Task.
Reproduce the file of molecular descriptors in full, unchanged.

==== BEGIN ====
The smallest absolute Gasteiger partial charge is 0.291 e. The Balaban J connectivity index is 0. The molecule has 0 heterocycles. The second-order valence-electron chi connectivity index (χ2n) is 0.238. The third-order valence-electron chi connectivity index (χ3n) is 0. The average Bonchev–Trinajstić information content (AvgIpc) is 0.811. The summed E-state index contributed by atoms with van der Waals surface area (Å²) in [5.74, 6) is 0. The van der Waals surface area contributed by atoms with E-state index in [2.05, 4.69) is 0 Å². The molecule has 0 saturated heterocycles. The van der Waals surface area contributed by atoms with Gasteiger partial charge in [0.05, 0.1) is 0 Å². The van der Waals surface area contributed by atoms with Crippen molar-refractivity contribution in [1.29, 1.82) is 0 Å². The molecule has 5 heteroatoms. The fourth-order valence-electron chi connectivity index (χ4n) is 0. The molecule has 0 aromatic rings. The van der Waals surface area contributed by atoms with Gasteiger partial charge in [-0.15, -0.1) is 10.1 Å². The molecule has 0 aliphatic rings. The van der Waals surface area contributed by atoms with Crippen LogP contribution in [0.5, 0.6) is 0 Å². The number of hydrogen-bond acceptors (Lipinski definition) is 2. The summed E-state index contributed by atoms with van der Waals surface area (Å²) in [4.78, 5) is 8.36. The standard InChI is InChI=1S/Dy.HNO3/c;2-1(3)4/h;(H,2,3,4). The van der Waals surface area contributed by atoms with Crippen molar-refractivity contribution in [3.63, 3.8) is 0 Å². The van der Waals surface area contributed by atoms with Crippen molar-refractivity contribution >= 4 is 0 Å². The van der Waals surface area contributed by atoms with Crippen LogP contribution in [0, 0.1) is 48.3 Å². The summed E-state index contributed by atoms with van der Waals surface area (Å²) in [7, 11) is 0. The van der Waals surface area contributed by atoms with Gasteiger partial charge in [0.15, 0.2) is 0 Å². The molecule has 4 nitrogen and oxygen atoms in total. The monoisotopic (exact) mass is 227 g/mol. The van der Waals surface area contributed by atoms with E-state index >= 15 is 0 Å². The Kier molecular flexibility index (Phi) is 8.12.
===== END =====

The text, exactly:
The smallest absolute Gasteiger partial charge is 0.291 e. The Balaban J connectivity index is 0. The molecule has 0 heterocycles. The second-order valence-electron chi connectivity index (χ2n) is 0.238. The third-order valence-electron chi connectivity index (χ3n) is 0. The average Bonchev–Trinajstić information content (AvgIpc) is 0.811. The summed E-state index contributed by atoms with van der Waals surface area (Å²) in [5.74, 6) is 0. The van der Waals surface area contributed by atoms with E-state index in [2.05, 4.69) is 0 Å². The molecule has 0 saturated heterocycles. The van der Waals surface area contributed by atoms with Gasteiger partial charge in [0.05, 0.1) is 0 Å². The van der Waals surface area contributed by atoms with Crippen molar-refractivity contribution in [1.29, 1.82) is 0 Å². The molecule has 5 heteroatoms. The fourth-order valence-electron chi connectivity index (χ4n) is 0. The molecule has 0 aromatic rings. The van der Waals surface area contributed by atoms with Gasteiger partial charge in [-0.15, -0.1) is 10.1 Å². The molecule has 0 aliphatic rings. The van der Waals surface area contributed by atoms with Crippen LogP contribution in [0.5, 0.6) is 0 Å². The number of hydrogen-bond acceptors (Lipinski definition) is 2. The summed E-state index contributed by atoms with van der Waals surface area (Å²) in [4.78, 5) is 8.36. The standard InChI is InChI=1S/Dy.HNO3/c;2-1(3)4/h;(H,2,3,4). The van der Waals surface area contributed by atoms with Crippen molar-refractivity contribution in [3.63, 3.8) is 0 Å². The van der Waals surface area contributed by atoms with Crippen molar-refractivity contribution >= 4 is 0 Å². The van der Waals surface area contributed by atoms with Crippen LogP contribution in [0, 0.1) is 48.3 Å². The summed E-state index contributed by atoms with van der Waals surface area (Å²) in [7, 11) is 0. The van der Waals surface area contributed by atoms with Gasteiger partial charge in [0.15, 0.2) is 0 Å². The molecule has 4 nitrogen and oxygen atoms in total. The monoisotopic (exact) mass is 227 g/mol. The van der Waals surface area contributed by atoms with E-state index >= 15 is 0 Å². The Kier molecular flexibility index (Phi) is 8.12.